The central dynamic in politics is the tug-of-war between conservatism and liberalism, and while it’s always been that way, the conflict is particularly contentious these days owing to a global media culture that sees nothing wrong with taking sides. Differences are starker and less rational. In America, the rise of the Tea Party movement, which represents middle-class disgust with so-called big government, has inculcated a belief that the Obama administration is liberal, even radical. But if we apply the usual yardsticks, his policies seem centrist, in many cases conservative.
In present-day Japan, the ideological differences between the ruling Democratic Party of Japan and the main opposition Liberal Democratic Party are mostly tactical. Much has been made of the fact that the DPJ has appropriated the LDP’s idea of increasing the consumption tax, a move that caught the LDP off guard. The LDP’s support of a tax increase was originally promoted to distinguish itself from the DPJ. But since taking over last year, the DPJ has thrown out or modified much of its manifesto to the point where its policies are not that much different from those of the LDP. It has basically adopted the agreement that the LDP made with the United States on moving the Futenma air base to Nago; pulled back on many of its public welfare schemes; and is now pretty friendly with the bureaucracy after having pledged to reduce its power.
In an attempt to figure out just where the DPJ and the LDP differ, the Asahi Shimbun and Tokyo University carried out a joint survey that solicited opinions from candidates of all parties for the upcoming Upper House elections and compared them with opinions of candidates from last summer’s Lower House election. The results were illustrated in the Asahi on a quadrant graph where the x-axis described the range of ideology from liberal to conservative and the y-axis attitudes toward economic policy from fiscal reform to maintaining the status quo.
The DPJ is almost smack dab in the center, while the LDP is in the upper-right quadrant, indicating its more conservative bent. In terms of economics, the difference is mostly one of self-interest. LDP politicians traditionally work for constituents by bringing public works projects to their districts, so they want to maintain the fiscal status quo, which is to stimulate the economy with tax money. Because the DPJ has drifted in this direction since becoming the ruling party, the LDP has to point out other differences, mainly in the areas of social and foreign policy.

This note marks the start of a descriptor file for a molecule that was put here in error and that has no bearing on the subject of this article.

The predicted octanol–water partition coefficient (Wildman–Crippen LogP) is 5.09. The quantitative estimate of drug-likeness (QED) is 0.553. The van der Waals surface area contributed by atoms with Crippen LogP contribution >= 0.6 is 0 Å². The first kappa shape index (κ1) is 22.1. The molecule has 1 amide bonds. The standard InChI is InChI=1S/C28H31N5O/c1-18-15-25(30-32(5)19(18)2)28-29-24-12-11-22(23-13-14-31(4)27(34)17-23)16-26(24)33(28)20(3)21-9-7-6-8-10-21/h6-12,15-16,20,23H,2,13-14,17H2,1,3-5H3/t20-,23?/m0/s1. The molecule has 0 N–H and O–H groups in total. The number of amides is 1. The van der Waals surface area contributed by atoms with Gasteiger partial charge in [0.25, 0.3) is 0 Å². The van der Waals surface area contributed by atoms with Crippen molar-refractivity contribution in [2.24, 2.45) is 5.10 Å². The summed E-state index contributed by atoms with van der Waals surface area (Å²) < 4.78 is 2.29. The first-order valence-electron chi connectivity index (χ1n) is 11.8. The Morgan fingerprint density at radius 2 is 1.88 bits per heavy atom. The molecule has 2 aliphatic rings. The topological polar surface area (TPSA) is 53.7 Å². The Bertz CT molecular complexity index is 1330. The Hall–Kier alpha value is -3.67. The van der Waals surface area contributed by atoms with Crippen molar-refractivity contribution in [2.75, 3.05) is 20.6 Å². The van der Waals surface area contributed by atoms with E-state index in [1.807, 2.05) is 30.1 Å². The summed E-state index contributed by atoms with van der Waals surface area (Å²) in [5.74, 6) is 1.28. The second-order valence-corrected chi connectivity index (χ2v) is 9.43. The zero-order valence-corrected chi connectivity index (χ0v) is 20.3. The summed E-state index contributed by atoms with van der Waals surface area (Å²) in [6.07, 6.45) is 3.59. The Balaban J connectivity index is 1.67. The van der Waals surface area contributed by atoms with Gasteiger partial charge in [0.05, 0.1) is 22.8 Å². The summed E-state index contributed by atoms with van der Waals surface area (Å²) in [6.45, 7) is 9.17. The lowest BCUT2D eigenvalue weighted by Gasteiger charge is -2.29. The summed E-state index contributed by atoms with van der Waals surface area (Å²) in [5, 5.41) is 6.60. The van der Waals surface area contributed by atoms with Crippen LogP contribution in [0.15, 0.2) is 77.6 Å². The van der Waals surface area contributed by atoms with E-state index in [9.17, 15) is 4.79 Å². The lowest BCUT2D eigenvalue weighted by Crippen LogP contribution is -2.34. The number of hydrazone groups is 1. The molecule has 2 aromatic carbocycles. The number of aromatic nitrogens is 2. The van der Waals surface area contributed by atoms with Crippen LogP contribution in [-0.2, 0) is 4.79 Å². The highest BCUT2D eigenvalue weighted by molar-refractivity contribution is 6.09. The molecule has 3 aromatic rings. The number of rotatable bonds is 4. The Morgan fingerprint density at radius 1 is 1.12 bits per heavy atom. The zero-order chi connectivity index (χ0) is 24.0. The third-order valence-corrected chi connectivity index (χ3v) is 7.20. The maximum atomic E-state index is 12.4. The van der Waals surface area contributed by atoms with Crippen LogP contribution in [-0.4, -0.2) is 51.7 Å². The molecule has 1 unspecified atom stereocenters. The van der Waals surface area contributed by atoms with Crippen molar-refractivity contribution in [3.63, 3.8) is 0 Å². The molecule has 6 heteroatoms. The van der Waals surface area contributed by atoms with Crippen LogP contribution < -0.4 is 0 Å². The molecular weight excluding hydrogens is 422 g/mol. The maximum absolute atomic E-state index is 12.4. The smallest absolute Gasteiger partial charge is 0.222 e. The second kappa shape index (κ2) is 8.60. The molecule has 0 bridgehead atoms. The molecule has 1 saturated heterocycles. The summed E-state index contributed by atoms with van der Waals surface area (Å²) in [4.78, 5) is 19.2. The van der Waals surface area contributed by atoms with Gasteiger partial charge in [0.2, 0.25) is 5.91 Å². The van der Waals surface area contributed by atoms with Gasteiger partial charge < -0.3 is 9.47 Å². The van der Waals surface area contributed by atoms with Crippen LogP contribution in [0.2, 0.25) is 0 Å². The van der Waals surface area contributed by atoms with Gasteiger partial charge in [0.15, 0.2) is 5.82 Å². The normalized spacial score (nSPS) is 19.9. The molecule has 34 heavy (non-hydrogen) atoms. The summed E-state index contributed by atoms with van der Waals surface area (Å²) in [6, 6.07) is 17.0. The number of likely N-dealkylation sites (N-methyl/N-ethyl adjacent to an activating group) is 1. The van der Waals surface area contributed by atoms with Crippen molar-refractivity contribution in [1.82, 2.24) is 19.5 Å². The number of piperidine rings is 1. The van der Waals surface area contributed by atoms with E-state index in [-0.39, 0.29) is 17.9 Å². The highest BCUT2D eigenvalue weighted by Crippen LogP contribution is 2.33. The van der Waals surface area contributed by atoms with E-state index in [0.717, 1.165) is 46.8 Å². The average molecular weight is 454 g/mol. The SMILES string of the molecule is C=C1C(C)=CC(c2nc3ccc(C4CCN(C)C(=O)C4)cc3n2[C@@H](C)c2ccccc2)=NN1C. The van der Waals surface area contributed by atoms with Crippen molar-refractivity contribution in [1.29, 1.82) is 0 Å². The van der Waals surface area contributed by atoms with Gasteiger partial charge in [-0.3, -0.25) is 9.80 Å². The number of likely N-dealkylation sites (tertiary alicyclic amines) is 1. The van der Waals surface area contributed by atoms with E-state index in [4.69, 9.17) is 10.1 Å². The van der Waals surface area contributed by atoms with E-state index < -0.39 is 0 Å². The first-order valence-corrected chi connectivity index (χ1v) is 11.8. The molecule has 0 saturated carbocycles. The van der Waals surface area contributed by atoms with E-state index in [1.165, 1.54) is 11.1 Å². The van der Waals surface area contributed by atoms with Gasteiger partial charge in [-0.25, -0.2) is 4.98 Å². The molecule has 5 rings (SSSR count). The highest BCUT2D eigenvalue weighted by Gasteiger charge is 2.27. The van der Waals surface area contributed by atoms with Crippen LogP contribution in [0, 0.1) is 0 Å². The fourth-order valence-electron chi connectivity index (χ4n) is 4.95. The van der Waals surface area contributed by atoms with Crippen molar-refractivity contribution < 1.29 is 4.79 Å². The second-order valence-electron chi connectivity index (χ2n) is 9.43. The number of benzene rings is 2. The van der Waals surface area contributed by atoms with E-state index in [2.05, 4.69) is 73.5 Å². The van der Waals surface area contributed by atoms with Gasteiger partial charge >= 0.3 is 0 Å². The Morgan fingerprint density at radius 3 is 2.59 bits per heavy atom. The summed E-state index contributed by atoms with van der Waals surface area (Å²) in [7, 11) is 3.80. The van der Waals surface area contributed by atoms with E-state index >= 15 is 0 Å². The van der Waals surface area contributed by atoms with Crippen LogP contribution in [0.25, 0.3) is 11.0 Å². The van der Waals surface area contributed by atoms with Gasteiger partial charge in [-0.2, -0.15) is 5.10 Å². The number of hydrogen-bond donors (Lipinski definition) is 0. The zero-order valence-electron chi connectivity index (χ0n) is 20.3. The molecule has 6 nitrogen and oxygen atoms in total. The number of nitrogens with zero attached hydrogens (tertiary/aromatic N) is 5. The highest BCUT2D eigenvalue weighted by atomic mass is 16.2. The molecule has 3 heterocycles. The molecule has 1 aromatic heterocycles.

Professor Masaki Taniguchi of Tokyo University analyzed the survey results and said the DPJ’s slight shift toward the status quo illustrates its realization that some of its fiscal reforms, such as the child allowance payments, aren’t feasible because of the budget. However, the DPJ has offered no detailed plans for spurring growth, rebuilding the financial sector or reinforcing the social safety net. Rather, party members’ talk centers around bringing down the national debt.
A closer look at the results indicates that many DPJ candidates actually come closer to the stated ideologies of other parties. Taniguchi says this could lead to confusion after the election, especially if the DPJ does not emerge with a clear majority. Rather than form coalitions, the DPJ may hook up with individual parties on a policy basis, a practice the professor calls barabara rengo (messy confederacies).
It would make more sense for the parties to reorganize into like-minded groups, but only the Communists and Social Democrats are well-integrated on the left side of the spectrum, while the new Sunrise Party and People’s New Party seem to be the only ones firmly situated on the right. The obvious place to look for ideological differences is in social policy, but, again, there’s little difference any more between the DPJ and LDP. In its 2009 manifesto the DPJ supported suffrage in local elections for permanent resident foreigners — an idea the LDP opposed.
However, the DPJ’s support was identified with former Chief Cabinet Secretary Ichiro Ozawa and former Prime Minister Yukio Hatoyama, both of whom are currently in the doghouse. There is no mention of foreigner suffrage in the new DPJ manifesto. Another issue the DPJ dropped is allowing married couples to have separate names, which is the be^te noire of the conservative camp. The Minpo Kaisei Network, a citizens group that wants to revise the Civil Code, conducted its own survey of candidates and found that the DPJ was divided on the question of separate names; though, unlike members of the more conservative parties, they did seem to understand the issue.
The fly in the conservative ointment is that, according to the Asahi / Tokyo University survey, none of the parties, except for the Happiness Realization Party, say they are completely in favor of smaller government, including Your Party, whose whole reason for being is to downsize the public sector. The reason few people want to come out and say they are opposed to big government is that the citizens think they pay lots of taxes and don’t get their money’s worth. The Japanese public may not trust the government, but they’re no tea partiers. The more government services the better. It’s one reason the DPJ thinks it can pass a consumption tax increase without being thrown out, which is what happened to the last administration that hiked it.
But as much as people might wish it, Japan will never be Sweden, where the government takes care of everybody and allows major companies to go bankrupt (and where taxes are higher). Here, the government doesn’t take care of anybody except red-ink bleeders like Japan Airlines; which makes Japanese politics not so much conservative as paternalistic. The trick is for candidates to convince voters that they will pay as much attention to their needs as they already do to their own.